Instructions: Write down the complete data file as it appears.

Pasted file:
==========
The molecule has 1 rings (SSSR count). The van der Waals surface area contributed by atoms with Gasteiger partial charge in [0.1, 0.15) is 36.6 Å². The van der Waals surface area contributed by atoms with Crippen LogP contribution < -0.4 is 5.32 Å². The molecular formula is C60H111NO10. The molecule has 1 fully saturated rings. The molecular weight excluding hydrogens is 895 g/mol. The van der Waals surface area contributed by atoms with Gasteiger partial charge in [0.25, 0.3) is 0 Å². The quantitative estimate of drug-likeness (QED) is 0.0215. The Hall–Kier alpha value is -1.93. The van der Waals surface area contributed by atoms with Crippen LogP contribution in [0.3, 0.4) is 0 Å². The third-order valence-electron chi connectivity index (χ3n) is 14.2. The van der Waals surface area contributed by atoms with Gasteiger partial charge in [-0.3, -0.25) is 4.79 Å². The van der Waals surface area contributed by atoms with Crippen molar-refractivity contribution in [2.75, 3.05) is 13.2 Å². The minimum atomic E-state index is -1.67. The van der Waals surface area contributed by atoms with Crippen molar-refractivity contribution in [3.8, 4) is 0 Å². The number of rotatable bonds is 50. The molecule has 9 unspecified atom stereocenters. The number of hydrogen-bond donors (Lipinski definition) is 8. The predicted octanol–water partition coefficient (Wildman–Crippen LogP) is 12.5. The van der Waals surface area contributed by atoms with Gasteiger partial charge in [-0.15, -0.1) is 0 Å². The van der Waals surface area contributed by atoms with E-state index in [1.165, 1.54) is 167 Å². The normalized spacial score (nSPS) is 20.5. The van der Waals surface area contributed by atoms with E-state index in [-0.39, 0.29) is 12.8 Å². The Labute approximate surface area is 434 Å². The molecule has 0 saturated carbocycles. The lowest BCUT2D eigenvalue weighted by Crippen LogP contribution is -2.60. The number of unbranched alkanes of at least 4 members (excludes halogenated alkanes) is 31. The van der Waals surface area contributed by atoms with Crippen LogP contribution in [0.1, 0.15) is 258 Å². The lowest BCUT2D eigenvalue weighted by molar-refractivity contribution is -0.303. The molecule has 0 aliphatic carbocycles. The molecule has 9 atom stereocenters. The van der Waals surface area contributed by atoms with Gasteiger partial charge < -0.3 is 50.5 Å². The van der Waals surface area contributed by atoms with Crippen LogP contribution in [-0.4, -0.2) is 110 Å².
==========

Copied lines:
The molecule has 1 rings (SSSR count). The van der Waals surface area contributed by atoms with Gasteiger partial charge in [0.1, 0.15) is 36.6 Å². The van der Waals surface area contributed by atoms with Crippen LogP contribution < -0.4 is 5.32 Å². The molecular formula is C60H111NO10. The molecule has 1 fully saturated rings. The molecular weight excluding hydrogens is 895 g/mol. The van der Waals surface area contributed by atoms with Gasteiger partial charge in [0.25, 0.3) is 0 Å². The quantitative estimate of drug-likeness (QED) is 0.0215. The Hall–Kier alpha value is -1.93. The van der Waals surface area contributed by atoms with Crippen LogP contribution in [0.3, 0.4) is 0 Å². The third-order valence-electron chi connectivity index (χ3n) is 14.2. The van der Waals surface area contributed by atoms with Gasteiger partial charge in [-0.3, -0.25) is 4.79 Å². The van der Waals surface area contributed by atoms with Crippen molar-refractivity contribution in [2.75, 3.05) is 13.2 Å². The minimum atomic E-state index is -1.67. The van der Waals surface area contributed by atoms with Crippen molar-refractivity contribution in [3.8, 4) is 0 Å². The number of rotatable bonds is 50. The molecule has 9 unspecified atom stereocenters. The number of hydrogen-bond donors (Lipinski definition) is 8. The predicted octanol–water partition coefficient (Wildman–Crippen LogP) is 12.5. The van der Waals surface area contributed by atoms with Gasteiger partial charge in [-0.15, -0.1) is 0 Å². The van der Waals surface area contributed by atoms with E-state index in [1.165, 1.54) is 167 Å². The normalized spacial score (nSPS) is 20.5. The van der Waals surface area contributed by atoms with E-state index in [-0.39, 0.29) is 12.8 Å². The Labute approximate surface area is 434 Å². The molecule has 0 saturated carbocycles. The lowest BCUT2D eigenvalue weighted by Crippen LogP contribution is -2.60. The number of unbranched alkanes of at least 4 members (excludes halogenated alkanes) is 31. The van der Waals surface area contributed by atoms with Crippen LogP contribution in [0.1, 0.15) is 258 Å². The lowest BCUT2D eigenvalue weighted by molar-refractivity contribution is -0.303. The molecule has 0 aliphatic carbocycles. The molecule has 9 atom stereocenters. The van der Waals surface area contributed by atoms with Gasteiger partial charge < -0.3 is 50.5 Å². The van der Waals surface area contributed by atoms with Crippen LogP contribution in [-0.4, -0.2) is 110 Å².